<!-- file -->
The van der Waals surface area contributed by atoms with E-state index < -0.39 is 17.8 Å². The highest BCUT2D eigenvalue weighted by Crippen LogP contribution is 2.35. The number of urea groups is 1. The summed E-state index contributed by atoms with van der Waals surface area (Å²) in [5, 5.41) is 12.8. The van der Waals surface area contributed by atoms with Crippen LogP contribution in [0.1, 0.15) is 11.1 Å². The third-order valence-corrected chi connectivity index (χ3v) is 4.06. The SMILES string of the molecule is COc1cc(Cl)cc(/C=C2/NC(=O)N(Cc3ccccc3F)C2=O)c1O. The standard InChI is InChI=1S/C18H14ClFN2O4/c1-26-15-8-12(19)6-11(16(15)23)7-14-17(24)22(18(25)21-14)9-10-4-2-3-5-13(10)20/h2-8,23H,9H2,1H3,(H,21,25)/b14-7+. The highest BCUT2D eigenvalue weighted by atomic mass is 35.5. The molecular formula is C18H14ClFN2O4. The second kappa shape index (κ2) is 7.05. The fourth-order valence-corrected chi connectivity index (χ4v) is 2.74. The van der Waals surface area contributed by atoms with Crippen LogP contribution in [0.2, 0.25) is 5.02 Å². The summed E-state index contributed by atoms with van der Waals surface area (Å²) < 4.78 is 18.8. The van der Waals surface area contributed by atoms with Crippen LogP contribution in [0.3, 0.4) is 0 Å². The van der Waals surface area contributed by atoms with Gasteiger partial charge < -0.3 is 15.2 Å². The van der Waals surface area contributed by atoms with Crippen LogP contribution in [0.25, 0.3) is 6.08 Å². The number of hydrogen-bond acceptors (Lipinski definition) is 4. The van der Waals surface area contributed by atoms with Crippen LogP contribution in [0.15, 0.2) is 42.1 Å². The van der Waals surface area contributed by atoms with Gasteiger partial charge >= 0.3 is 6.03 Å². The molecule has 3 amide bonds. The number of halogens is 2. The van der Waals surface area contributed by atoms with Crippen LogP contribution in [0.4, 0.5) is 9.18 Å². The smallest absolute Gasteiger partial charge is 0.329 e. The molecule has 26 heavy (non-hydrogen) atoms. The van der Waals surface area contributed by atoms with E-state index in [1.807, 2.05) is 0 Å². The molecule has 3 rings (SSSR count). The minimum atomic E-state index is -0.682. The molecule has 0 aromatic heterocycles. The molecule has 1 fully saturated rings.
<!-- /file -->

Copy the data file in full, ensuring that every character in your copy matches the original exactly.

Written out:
The van der Waals surface area contributed by atoms with E-state index < -0.39 is 17.8 Å². The highest BCUT2D eigenvalue weighted by Crippen LogP contribution is 2.35. The number of urea groups is 1. The summed E-state index contributed by atoms with van der Waals surface area (Å²) in [5, 5.41) is 12.8. The van der Waals surface area contributed by atoms with Crippen LogP contribution in [0.1, 0.15) is 11.1 Å². The third-order valence-corrected chi connectivity index (χ3v) is 4.06. The SMILES string of the molecule is COc1cc(Cl)cc(/C=C2/NC(=O)N(Cc3ccccc3F)C2=O)c1O. The standard InChI is InChI=1S/C18H14ClFN2O4/c1-26-15-8-12(19)6-11(16(15)23)7-14-17(24)22(18(25)21-14)9-10-4-2-3-5-13(10)20/h2-8,23H,9H2,1H3,(H,21,25)/b14-7+. The highest BCUT2D eigenvalue weighted by atomic mass is 35.5. The molecular formula is C18H14ClFN2O4. The second kappa shape index (κ2) is 7.05. The fourth-order valence-corrected chi connectivity index (χ4v) is 2.74. The van der Waals surface area contributed by atoms with Crippen LogP contribution in [0.2, 0.25) is 5.02 Å². The summed E-state index contributed by atoms with van der Waals surface area (Å²) < 4.78 is 18.8. The van der Waals surface area contributed by atoms with Crippen LogP contribution in [0.3, 0.4) is 0 Å². The van der Waals surface area contributed by atoms with Gasteiger partial charge < -0.3 is 15.2 Å². The van der Waals surface area contributed by atoms with Crippen LogP contribution in [0.25, 0.3) is 6.08 Å². The number of hydrogen-bond acceptors (Lipinski definition) is 4. The van der Waals surface area contributed by atoms with Crippen LogP contribution in [0.15, 0.2) is 42.1 Å². The van der Waals surface area contributed by atoms with Gasteiger partial charge >= 0.3 is 6.03 Å². The molecule has 3 amide bonds. The number of halogens is 2. The van der Waals surface area contributed by atoms with Crippen LogP contribution in [0.4, 0.5) is 9.18 Å². The smallest absolute Gasteiger partial charge is 0.329 e. The molecule has 26 heavy (non-hydrogen) atoms. The van der Waals surface area contributed by atoms with E-state index in [1.807, 2.05) is 0 Å². The molecule has 3 rings (SSSR count). The minimum atomic E-state index is -0.682. The molecule has 0 aromatic heterocycles. The molecule has 1 fully saturated rings.